• Deep Water Survey, 2008 Celtic Explorer 9th – 22nd September 2008

      O'Hea, B; Johnston, G; Leahy, Y; Mohn, C; Wall, D; Gerritsen, H.D. (Marine Institute, 2009)
      The Marine Institute and the National University of Ireland, Galway conducted a deepwater survey in September 2008. This survey was the third in a series, carried out on the RV Celtic Explorer, gathering fishery and hydrographic data on the continental slope to the north and west of Ireland, and on the Porcupine Bank. The survey objectives were to collect biological data on the main deepwater fish species and invertebrates. Fishing hauls were carried out at four depths, 500m, 1000m, 1500m, and 1800m, in each of three distinct Areas. Six comparative tows were carried out with Scottish Fisheries Science Service scientists aboard the RV Scotia. CTD data was collected along transects in each area. Cetacean observations were carried out by an observer from the Irish Whale and Dolphin Group. The fisheries data collected will provide information for assessment of deepwater stocks, and will provide a time series for CPUE. 122 species of fish were identified, with a further 8 taken ashore for further work.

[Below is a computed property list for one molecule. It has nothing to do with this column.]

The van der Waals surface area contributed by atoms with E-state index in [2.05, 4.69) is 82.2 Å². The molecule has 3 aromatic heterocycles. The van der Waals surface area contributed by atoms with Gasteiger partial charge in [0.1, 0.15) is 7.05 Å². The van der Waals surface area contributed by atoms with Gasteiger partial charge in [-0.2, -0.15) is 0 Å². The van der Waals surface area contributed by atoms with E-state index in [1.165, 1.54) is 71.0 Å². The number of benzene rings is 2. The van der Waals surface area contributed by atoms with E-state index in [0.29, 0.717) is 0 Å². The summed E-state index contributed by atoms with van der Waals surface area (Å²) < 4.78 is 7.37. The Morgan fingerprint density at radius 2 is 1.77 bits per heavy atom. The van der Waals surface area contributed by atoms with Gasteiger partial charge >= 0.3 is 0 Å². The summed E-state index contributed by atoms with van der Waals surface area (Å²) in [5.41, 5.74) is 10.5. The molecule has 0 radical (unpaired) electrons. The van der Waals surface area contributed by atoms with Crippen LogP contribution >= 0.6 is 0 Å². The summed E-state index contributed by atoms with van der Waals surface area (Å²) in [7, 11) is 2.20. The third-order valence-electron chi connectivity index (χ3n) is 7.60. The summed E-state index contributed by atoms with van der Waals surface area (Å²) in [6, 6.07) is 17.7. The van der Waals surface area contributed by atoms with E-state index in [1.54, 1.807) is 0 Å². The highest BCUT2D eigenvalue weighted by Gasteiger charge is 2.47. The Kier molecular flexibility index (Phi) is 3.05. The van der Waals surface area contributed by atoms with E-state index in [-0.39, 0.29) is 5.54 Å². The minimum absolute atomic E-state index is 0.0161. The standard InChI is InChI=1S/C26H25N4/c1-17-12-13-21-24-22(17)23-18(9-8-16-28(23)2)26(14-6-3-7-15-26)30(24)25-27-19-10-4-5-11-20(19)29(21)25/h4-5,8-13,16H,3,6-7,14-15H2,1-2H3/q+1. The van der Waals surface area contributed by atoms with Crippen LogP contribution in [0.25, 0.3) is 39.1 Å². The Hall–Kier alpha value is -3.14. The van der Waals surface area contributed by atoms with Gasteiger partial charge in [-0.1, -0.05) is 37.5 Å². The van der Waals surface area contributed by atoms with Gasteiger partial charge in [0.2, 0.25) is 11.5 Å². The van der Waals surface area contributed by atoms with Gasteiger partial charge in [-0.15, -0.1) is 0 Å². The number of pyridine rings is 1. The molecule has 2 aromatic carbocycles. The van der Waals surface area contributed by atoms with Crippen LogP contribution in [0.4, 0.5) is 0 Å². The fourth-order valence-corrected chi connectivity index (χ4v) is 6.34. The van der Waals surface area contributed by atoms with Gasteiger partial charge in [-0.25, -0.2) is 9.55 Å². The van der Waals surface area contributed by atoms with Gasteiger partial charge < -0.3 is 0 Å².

• Deepwater Survey Report 2006

      Hareide, N; O'Hea, B; Johnston, G; Leahy, Y; McCormick, E; Trueman, C; Wall, D; Gerritsen, H.D. (Marine Institute, 2006)